Testimonials from end users told us the weight was off the shoulders of the worker, and the fatigue they had experienced was helping to be negated. Most of the personal fall arrestor (SRL) weight was moved to the hips, where strong leg muscles could hardly discern a few extra pounds. Workers performing overhead work noticed an unexpected improvement as well. The WDS ensured the weight of their tool belt didn’t get transferred to the deltoid (shoulder) region each and every time they did overhead work. The WDS has since helped pay dividends to mitigate ergonomic nuisances and strain.

Finally, training end users on the risks they face and how to use their PPE properly to avoid accidents and injuries is widely accepted as an important key to modifying behavior and building a strong safety culture. Safety managers’ need to encourage users to embrace the value of training as part of optimal safety culture on a work or job site. Improving comfort and reducing fatigue like the WDS has the ability to help build consensus for a safety culture where working safe is not only accepted by employees but also driven by them.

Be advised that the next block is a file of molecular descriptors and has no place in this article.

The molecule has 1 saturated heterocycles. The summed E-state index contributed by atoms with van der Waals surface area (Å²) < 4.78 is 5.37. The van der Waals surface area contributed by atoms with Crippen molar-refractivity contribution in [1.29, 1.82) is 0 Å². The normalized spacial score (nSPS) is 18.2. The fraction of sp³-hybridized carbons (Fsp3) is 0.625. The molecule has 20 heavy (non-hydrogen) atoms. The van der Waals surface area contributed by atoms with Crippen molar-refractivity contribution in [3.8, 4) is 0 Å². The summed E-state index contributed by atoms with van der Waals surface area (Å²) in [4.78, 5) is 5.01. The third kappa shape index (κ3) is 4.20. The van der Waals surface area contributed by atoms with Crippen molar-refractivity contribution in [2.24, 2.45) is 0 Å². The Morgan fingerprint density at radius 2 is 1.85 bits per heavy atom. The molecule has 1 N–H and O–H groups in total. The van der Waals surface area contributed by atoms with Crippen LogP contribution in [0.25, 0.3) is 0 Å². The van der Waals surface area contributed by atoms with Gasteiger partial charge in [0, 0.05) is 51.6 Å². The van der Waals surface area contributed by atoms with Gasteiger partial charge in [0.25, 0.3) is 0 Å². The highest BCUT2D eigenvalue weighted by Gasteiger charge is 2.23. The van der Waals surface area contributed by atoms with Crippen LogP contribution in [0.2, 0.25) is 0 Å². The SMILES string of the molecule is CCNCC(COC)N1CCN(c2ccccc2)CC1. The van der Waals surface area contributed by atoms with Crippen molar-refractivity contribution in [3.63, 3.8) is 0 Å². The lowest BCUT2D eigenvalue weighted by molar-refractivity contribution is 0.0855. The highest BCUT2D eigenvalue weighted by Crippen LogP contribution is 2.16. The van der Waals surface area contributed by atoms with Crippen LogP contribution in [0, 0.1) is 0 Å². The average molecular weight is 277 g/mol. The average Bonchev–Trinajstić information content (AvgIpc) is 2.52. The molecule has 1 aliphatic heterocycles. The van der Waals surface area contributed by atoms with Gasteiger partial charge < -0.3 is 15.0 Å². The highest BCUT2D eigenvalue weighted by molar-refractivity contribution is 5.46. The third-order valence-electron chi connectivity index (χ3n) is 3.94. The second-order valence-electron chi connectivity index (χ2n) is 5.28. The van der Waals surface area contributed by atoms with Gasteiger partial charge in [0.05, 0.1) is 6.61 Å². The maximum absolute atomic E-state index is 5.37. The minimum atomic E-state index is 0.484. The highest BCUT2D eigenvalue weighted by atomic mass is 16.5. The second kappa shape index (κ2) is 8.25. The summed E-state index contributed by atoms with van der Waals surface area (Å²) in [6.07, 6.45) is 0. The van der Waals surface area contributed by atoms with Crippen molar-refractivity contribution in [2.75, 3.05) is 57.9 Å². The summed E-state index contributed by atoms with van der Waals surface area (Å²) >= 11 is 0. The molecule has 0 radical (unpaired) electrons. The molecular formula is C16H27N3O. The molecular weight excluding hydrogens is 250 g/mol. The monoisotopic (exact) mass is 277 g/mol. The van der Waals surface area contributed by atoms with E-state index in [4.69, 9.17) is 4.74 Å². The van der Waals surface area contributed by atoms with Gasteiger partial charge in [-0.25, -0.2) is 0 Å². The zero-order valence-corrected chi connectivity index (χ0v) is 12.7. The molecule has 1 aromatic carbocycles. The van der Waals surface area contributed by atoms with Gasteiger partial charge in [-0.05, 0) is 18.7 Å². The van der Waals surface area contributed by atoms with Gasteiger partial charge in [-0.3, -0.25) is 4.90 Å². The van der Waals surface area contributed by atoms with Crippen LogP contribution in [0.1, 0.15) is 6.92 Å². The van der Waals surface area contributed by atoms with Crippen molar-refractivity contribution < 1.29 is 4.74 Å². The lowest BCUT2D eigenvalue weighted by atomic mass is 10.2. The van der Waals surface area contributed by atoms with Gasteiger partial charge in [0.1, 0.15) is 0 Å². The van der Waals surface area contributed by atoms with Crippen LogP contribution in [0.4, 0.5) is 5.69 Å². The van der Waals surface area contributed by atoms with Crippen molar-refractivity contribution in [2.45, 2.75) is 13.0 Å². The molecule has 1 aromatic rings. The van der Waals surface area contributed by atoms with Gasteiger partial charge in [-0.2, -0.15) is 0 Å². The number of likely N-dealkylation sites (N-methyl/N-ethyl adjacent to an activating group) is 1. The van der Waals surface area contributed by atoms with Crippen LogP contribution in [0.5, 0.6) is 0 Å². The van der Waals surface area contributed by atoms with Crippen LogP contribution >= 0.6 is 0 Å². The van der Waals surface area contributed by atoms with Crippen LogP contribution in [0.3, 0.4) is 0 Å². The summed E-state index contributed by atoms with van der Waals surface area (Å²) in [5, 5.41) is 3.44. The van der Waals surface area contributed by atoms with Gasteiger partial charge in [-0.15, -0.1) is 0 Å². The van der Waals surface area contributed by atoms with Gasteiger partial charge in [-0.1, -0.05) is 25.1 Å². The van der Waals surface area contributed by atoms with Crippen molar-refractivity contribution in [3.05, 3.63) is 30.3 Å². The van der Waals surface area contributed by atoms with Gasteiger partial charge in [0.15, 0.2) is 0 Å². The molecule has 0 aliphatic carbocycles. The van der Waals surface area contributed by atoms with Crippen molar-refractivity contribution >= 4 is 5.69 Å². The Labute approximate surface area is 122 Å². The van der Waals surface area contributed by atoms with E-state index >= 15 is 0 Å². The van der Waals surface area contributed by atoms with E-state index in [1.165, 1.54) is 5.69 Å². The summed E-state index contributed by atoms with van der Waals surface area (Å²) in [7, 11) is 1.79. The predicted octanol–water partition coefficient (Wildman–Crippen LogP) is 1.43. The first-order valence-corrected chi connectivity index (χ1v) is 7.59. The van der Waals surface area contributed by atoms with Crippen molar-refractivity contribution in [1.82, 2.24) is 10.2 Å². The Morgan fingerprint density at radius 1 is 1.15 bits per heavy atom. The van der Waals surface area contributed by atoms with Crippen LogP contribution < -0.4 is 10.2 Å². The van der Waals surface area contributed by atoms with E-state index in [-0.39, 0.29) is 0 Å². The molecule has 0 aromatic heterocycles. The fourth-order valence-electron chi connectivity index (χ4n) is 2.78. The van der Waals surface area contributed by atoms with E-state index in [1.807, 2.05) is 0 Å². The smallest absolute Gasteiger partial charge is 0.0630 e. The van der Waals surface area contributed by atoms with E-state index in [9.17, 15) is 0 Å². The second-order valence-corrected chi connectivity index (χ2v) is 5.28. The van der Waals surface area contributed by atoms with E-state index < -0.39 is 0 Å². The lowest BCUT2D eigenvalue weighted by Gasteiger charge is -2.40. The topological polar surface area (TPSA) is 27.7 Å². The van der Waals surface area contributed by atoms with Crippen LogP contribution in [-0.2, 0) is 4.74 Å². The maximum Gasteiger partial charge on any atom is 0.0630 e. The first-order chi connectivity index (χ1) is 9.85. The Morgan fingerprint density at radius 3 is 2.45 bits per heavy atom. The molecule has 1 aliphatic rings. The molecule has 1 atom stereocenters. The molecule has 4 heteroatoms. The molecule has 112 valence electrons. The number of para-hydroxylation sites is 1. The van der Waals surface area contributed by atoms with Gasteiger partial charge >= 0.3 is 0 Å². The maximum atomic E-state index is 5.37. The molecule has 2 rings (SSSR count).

In fact, according to Ryan Hasse, who is currently a general foreman with Miron Construction but who used to be a connector, reported that after using a harness with this weight distribution system that he ‘”…felt that the weight was not always on my shoulders. [It] distributed the weight off of my lower back. [I] felt normal at the end of the day.”

“Feeling normal at the end of the day,” is the minimum expectation of any PPE. Comfort is important, especially if you are wearing a harness with other fall protection equipment and tools on it. A weight distribution system can make a significant difference for those working at height. So, the next time you have to evaluate your harness needs, make sure to take into account safety, comfort, ergonomics and the weight workers feel when trying to complete their work from height.

This article originally appeared in the June 2020 issue of Occupational Health & Safety.